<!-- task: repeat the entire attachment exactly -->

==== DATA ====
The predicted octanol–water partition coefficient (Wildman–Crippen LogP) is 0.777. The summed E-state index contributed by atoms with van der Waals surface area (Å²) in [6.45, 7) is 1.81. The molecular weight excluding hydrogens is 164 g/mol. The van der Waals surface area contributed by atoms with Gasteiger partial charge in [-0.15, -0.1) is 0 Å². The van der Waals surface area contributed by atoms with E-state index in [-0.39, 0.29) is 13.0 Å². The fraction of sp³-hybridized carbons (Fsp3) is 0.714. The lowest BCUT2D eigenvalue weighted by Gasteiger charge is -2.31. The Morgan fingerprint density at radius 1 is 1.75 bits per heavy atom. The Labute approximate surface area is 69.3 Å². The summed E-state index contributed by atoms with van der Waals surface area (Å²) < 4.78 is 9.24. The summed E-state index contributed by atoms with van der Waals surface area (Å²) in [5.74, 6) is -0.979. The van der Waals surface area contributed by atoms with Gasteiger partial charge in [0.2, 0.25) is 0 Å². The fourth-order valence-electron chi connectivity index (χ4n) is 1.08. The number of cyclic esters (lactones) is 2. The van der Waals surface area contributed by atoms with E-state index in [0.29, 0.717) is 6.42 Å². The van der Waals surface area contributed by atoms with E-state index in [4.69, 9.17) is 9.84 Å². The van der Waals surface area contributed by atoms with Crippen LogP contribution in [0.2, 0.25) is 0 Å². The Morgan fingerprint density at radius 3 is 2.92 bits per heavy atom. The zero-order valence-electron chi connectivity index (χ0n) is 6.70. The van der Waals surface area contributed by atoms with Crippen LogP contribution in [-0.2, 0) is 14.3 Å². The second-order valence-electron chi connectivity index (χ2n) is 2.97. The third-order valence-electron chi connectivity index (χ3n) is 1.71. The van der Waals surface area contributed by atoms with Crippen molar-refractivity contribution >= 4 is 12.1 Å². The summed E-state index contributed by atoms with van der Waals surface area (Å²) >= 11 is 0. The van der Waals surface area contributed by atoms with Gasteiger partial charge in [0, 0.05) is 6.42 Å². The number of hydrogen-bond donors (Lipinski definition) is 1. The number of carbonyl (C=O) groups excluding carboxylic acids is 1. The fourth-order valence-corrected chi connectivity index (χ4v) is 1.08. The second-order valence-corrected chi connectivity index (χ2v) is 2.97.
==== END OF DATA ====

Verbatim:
The predicted octanol–water partition coefficient (Wildman–Crippen LogP) is 0.777. The summed E-state index contributed by atoms with van der Waals surface area (Å²) in [6.45, 7) is 1.81. The molecular weight excluding hydrogens is 164 g/mol. The van der Waals surface area contributed by atoms with Gasteiger partial charge in [-0.15, -0.1) is 0 Å². The van der Waals surface area contributed by atoms with E-state index in [-0.39, 0.29) is 13.0 Å². The fraction of sp³-hybridized carbons (Fsp3) is 0.714. The lowest BCUT2D eigenvalue weighted by Gasteiger charge is -2.31. The Morgan fingerprint density at radius 1 is 1.75 bits per heavy atom. The Labute approximate surface area is 69.3 Å². The summed E-state index contributed by atoms with van der Waals surface area (Å²) < 4.78 is 9.24. The summed E-state index contributed by atoms with van der Waals surface area (Å²) in [5.74, 6) is -0.979. The van der Waals surface area contributed by atoms with Gasteiger partial charge in [0.2, 0.25) is 0 Å². The fourth-order valence-electron chi connectivity index (χ4n) is 1.08. The number of cyclic esters (lactones) is 2. The van der Waals surface area contributed by atoms with E-state index in [0.29, 0.717) is 6.42 Å². The van der Waals surface area contributed by atoms with E-state index in [4.69, 9.17) is 9.84 Å². The van der Waals surface area contributed by atoms with Crippen LogP contribution in [0.2, 0.25) is 0 Å². The Morgan fingerprint density at radius 3 is 2.92 bits per heavy atom. The zero-order valence-electron chi connectivity index (χ0n) is 6.70. The van der Waals surface area contributed by atoms with Crippen LogP contribution in [-0.2, 0) is 14.3 Å². The second-order valence-electron chi connectivity index (χ2n) is 2.97. The third-order valence-electron chi connectivity index (χ3n) is 1.71. The van der Waals surface area contributed by atoms with Crippen molar-refractivity contribution >= 4 is 12.1 Å². The summed E-state index contributed by atoms with van der Waals surface area (Å²) >= 11 is 0. The van der Waals surface area contributed by atoms with Gasteiger partial charge in [0, 0.05) is 6.42 Å². The number of hydrogen-bond donors (Lipinski definition) is 1. The number of carbonyl (C=O) groups excluding carboxylic acids is 1. The fourth-order valence-corrected chi connectivity index (χ4v) is 1.08. The second-order valence-corrected chi connectivity index (χ2v) is 2.97.